One in Wins
Even though it’s broad daylight, all the lights on all the carnival rides blink, and the surface of everything seems to shiver. “Parents—please load and unload your children,” the signs say, and good thing, too, because the ride operators are burly men in grease-covered jeans with errant facial hair and nicotine-stained teeth. They look like convicts. They probably are convicts. The Sizzler, Tornado, Orbiter, Tilt-A-Whirl, MoonBraker, DownSurger—the children aren’t tall enough to go on these rides. Jerry’s wife is pregnant, so she passes on rides altogether. In her Prada boots and DK maternity boot-cut jeans, she wanders off in search of funnel cake. So Jerry alone loads Sascha and Julian into the belly of a giant bear, the bucket-seat of a biplane, the rusty basket of a hot-air balloon. Sascha, four, and Julian, two, shiver with anticipation as Jerry squeezes between them and pulls the bar into place. Jerry shivers, too. The metal is cold against his exposed flesh—first his elbows incur the sting, then the back of his neck. The music on the ride begins mid-measure. The tinkling and chiming catch him off-guard, and beneath them the mechanical beast creaks to life. For a few moments they are caught between stillness and top speed, and those are the moments when Jerry’s heart seems to float, suspended above the earth. But then they reach top speed, and it’s only kiddie top speed. They are plodding, and Jerry fears the ride will never end.
As Jerry unloads his children, he tries to recall a time when Family Fun Day retained any semblance of irony. “What are the job requirements for a carnie?” Jerry asks as he and the children rejoin their mother. They’ve exhausted the selection of rides, and they wander through the crowds, dodging puddles of frosty lemonade and vomit. “What do you think their job application looks like? Do you have any unusual attributes like unwanted hair or extra digits? Will you work, literally, for peanuts?” Even though he left his sunglasses in the car, today no one recognizes him. He guides his family towards the animals on display.
It smells like shit in the Bunny Barn. Sascha pokes her finger through the bars of the cages. “Come here,” she yells at the rabbits, who cower at the back of their cages. Row upon row of rabbits fills the dim arena; it is a maze of hares, Alice in Wonderland times a hundred, Lenny Small’s hallucinatory dream. The cages are waist-high, and here and there pellets rain to the floor. Some rabbits are sleek, like Siamese cats; others resemble obese lapdogs, the folds of their bodies oozing through the gaps in the chicken wire. Dutchess, Princess Oreo, Mufasa, Buttercup, Snowdrop, Sir Camelot, Lil Leo—where do they come up with these names? Lil Leo is definitely not little. It should be funny, but it’s not. Most of the rabbits lie still, complacent, drunk on alfalfa, their noses quivering from the orgy of odors. Only Thumper stirs. Wild-eyed, he paces the eighteen-inch cage: two steps, then turn, two steps, then turn. He wants out.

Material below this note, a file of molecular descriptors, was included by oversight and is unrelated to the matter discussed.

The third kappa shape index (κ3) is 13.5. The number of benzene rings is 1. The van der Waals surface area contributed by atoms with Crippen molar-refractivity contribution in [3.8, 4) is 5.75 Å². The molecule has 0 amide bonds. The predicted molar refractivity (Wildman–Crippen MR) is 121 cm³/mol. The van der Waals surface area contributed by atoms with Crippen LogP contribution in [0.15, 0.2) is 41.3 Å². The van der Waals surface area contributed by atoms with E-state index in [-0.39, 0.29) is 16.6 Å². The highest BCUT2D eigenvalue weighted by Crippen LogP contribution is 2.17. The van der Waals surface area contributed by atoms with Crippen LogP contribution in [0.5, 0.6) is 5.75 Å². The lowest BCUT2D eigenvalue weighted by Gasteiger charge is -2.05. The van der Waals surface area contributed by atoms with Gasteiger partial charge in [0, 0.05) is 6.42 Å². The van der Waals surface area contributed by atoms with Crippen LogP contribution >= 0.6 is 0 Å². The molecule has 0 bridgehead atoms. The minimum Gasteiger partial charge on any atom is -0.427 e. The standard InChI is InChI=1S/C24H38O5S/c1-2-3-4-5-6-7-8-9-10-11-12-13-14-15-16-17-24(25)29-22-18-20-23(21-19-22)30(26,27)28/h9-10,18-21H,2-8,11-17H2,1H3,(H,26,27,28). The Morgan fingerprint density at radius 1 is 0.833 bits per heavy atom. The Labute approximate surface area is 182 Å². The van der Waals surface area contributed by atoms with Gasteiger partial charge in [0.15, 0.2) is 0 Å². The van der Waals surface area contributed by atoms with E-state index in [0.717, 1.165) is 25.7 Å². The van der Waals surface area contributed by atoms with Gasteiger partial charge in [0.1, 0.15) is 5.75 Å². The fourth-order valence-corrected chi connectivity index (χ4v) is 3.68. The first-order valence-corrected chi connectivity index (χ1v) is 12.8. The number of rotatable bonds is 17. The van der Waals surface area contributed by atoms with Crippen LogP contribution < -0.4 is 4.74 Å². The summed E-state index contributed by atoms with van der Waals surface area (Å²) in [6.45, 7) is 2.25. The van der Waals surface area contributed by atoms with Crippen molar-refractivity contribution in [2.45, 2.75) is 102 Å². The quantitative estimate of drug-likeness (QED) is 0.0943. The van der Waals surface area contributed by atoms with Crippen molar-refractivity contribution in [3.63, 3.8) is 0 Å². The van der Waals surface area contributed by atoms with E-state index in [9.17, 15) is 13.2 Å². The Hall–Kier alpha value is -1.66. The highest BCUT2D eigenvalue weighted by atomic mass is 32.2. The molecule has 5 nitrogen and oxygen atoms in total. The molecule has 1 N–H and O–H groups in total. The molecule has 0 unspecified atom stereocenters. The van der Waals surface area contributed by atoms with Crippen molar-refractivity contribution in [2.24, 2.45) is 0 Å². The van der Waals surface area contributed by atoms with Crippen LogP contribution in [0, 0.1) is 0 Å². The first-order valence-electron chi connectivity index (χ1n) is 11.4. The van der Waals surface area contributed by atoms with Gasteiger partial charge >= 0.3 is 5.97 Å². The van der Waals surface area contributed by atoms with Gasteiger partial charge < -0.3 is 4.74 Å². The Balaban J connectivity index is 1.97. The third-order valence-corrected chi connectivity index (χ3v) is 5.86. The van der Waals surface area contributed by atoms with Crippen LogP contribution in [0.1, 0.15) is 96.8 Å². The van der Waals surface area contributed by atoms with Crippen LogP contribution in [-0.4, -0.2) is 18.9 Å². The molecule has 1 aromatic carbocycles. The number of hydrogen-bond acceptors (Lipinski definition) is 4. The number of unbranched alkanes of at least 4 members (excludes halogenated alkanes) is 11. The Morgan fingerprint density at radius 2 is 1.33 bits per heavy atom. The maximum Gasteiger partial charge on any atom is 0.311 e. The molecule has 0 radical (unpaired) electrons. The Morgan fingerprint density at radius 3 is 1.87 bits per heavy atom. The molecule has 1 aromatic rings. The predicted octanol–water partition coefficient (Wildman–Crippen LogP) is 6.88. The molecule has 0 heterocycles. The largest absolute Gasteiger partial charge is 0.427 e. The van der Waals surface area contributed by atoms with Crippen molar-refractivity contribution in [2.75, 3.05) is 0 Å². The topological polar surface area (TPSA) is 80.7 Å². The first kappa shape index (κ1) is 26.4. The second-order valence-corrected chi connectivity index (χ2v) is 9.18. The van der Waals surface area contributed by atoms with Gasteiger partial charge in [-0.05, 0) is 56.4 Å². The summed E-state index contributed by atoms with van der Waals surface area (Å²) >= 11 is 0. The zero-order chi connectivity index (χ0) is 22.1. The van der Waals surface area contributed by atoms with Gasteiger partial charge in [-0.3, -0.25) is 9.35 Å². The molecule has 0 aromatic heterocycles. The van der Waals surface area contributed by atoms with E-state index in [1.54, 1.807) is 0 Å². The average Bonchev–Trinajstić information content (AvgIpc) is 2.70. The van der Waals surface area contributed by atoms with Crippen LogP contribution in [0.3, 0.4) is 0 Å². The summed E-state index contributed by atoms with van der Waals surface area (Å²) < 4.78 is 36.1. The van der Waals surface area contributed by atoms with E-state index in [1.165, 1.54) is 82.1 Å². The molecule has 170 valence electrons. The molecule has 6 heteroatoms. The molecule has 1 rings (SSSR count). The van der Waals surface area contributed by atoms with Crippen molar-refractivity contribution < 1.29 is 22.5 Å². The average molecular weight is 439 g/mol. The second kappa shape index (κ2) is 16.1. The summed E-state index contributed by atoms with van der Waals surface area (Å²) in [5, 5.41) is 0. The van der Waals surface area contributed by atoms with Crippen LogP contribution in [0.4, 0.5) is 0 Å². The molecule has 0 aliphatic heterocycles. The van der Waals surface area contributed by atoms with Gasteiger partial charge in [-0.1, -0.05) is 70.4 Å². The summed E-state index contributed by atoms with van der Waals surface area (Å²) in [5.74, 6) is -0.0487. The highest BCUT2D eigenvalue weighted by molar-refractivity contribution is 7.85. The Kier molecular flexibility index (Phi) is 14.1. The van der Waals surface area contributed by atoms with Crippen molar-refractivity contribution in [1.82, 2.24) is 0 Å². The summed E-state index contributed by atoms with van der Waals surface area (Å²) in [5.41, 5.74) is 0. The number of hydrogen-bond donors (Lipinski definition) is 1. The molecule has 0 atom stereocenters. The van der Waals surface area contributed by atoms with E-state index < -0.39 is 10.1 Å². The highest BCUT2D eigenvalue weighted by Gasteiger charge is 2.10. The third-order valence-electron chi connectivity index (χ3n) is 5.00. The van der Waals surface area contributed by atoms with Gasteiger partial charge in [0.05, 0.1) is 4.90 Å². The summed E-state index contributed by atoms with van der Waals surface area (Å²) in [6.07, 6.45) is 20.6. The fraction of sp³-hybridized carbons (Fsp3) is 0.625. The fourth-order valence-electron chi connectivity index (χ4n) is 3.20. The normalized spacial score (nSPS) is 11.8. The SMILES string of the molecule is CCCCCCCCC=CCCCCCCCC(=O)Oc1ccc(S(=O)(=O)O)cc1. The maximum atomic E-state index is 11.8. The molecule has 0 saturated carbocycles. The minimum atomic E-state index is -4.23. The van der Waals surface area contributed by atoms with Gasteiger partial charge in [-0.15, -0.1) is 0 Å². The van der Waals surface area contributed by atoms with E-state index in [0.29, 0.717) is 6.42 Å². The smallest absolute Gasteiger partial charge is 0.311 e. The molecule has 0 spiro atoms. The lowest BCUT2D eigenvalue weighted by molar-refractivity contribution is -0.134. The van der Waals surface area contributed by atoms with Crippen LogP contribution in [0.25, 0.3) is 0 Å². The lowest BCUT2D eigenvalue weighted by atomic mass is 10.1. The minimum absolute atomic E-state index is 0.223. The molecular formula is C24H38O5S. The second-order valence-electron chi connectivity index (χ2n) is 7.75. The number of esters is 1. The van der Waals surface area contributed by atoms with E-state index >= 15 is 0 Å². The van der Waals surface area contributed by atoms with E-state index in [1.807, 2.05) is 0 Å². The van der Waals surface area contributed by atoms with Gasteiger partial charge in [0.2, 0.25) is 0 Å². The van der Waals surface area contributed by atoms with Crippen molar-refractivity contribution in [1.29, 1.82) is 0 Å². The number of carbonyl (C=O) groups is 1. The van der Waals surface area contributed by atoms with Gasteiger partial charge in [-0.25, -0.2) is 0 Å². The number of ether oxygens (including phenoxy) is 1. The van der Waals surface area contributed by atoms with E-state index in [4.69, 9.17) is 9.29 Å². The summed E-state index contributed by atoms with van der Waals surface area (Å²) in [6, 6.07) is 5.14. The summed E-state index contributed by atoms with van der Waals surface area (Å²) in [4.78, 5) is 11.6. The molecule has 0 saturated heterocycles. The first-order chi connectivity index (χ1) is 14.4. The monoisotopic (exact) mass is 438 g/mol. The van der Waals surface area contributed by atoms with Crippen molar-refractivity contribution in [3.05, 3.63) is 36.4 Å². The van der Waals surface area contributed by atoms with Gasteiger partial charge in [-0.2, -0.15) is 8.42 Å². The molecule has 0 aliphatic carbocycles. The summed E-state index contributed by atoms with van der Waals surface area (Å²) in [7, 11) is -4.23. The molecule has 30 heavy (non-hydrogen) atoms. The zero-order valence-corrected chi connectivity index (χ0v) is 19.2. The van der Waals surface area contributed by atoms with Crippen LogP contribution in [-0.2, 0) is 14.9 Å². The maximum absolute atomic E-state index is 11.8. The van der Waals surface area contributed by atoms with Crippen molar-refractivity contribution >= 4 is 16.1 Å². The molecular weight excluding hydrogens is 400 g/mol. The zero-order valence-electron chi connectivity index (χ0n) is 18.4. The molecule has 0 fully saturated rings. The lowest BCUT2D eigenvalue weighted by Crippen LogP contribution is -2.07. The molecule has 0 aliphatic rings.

Sascha eyes the older 4-H girls in tapered Wrangler jeans and pigtails. The barn is dim, and their mothers, thick-waisted, sunspots dappling their arms, do not recognize Jerry. They lean in towards him and complain about the biased judges. Princess Oreo’s coat isn’t shiny enough. Mufasa’s nails desperately need to be clipped. Buttercup’s left ear has a kink. It should be funny, but it’s not. Nothing’s funny anymore. Princess Oreo inches her rear into the air and releases an avalanche of pellets to the floor.
Outside again, Jerry blinks in the daylight. The lights on the rides continue to flutter, out of place in the unforgiving sunlight. He needs something to get through the day. He needs something to look forward to. “I want another Porsche,” he says, and his wife sighs. Flecks of powdered sugar from the funnel cake dust her lips. She didn’t sigh when he gave her a 1958 Speedster for a wedding present.
"Feed the clown!" shrieks Sascha, hurling the remains of her grease-sogged fries into the trashcan. Every trashcan sprouts a grinning clown head. She picks up other people’s trash from the ground. Winding up her arm, she thrusts the ragged butt-end of a hot dog into another clown's mouth. "Fat, greedy clown!" She scoops up a wad of dirt-coated chili and a chocolate-smeared wrapper and a dripping pile of nachos and splatters them into another trash can. "You ugly, gross, fat, fat, fat clown!" she laughs, her voice edged with malice. Where does she get this? Jerry looks at his wife, pregnant, bursting. His wife laughs and claps her hands. She wants another child, and another, and another.
He closes his eyes and envisions his forty-seven Porsches. His 911’s, his Boxsters, his 964, his Carrera GT. He pictures his cherry red Porsche 959, one of only 268 in the world, still sitting, undriven, in his custom-built three-story garage in Manhattan. City ordinances had been a pain, but he had made it happen. He takes each Porsche out in his mind, one by one, and polishes it like a marble.
“I’m tired,” says his wife, and Jerry has been waiting for these magic words. He scouts out the shortest possible escape route, behind the parade of miniature horses, through the gamut of carnival games. He takes Julian and Sascha’s hands. They make it past Machine Gun Alley, they make it past the Water Races. But try as he might, he cannot escape this, this humanity. Grown men compete with children to shoot plastic ducks with a stream of water—this should be funny, but it’s not. It’s as though cotton candy has filled his brain.
The glint of parked cars is visible in the distance when Sascha releases a blood-curdling, pig-like squeal. She stabs the air with her finger, and Jerry follows the arc of her pink-chipped nail.